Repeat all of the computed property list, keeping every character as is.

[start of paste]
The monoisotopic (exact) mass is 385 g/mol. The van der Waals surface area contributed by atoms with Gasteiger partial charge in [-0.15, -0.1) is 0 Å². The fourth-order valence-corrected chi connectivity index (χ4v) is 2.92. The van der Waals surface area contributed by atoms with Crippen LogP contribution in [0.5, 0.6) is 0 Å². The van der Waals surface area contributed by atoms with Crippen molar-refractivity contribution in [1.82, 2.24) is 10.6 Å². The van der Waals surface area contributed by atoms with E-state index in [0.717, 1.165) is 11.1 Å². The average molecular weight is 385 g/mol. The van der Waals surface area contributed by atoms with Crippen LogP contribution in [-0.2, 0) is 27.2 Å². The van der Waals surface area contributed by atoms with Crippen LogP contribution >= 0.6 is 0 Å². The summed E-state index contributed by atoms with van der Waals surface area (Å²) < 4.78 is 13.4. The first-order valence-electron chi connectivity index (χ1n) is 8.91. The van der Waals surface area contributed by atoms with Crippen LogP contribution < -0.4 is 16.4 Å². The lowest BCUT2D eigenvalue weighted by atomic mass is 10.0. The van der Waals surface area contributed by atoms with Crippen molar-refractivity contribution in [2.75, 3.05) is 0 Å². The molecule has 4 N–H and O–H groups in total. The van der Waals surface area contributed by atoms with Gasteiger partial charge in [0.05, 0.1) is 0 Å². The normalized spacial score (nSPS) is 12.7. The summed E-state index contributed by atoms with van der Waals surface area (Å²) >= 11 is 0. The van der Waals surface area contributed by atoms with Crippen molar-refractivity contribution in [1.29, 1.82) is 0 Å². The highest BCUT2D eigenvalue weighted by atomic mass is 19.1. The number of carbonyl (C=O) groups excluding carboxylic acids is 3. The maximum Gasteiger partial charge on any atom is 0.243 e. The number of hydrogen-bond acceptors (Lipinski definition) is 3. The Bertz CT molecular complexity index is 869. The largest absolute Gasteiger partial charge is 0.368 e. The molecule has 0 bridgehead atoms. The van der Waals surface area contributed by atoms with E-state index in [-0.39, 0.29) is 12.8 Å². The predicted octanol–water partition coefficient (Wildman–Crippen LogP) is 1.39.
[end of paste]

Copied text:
The monoisotopic (exact) mass is 385 g/mol. The van der Waals surface area contributed by atoms with Gasteiger partial charge in [-0.15, -0.1) is 0 Å². The fourth-order valence-corrected chi connectivity index (χ4v) is 2.92. The van der Waals surface area contributed by atoms with Crippen LogP contribution in [0.5, 0.6) is 0 Å². The van der Waals surface area contributed by atoms with Crippen molar-refractivity contribution in [1.82, 2.24) is 10.6 Å². The van der Waals surface area contributed by atoms with E-state index in [0.717, 1.165) is 11.1 Å². The average molecular weight is 385 g/mol. The van der Waals surface area contributed by atoms with Crippen LogP contribution in [-0.2, 0) is 27.2 Å². The van der Waals surface area contributed by atoms with Crippen LogP contribution >= 0.6 is 0 Å². The summed E-state index contributed by atoms with van der Waals surface area (Å²) < 4.78 is 13.4. The first-order valence-electron chi connectivity index (χ1n) is 8.91. The van der Waals surface area contributed by atoms with Crippen LogP contribution < -0.4 is 16.4 Å². The lowest BCUT2D eigenvalue weighted by atomic mass is 10.0. The van der Waals surface area contributed by atoms with Crippen molar-refractivity contribution in [2.75, 3.05) is 0 Å². The molecule has 4 N–H and O–H groups in total. The van der Waals surface area contributed by atoms with Gasteiger partial charge in [0.05, 0.1) is 0 Å². The normalized spacial score (nSPS) is 12.7. The summed E-state index contributed by atoms with van der Waals surface area (Å²) >= 11 is 0. The van der Waals surface area contributed by atoms with Crippen molar-refractivity contribution in [1.29, 1.82) is 0 Å². The highest BCUT2D eigenvalue weighted by atomic mass is 19.1. The number of carbonyl (C=O) groups excluding carboxylic acids is 3. The maximum Gasteiger partial charge on any atom is 0.243 e. The number of hydrogen-bond acceptors (Lipinski definition) is 3. The Bertz CT molecular complexity index is 869. The largest absolute Gasteiger partial charge is 0.368 e. The molecule has 0 bridgehead atoms. The van der Waals surface area contributed by atoms with E-state index in [-0.39, 0.29) is 12.8 Å². The predicted octanol–water partition coefficient (Wildman–Crippen LogP) is 1.39.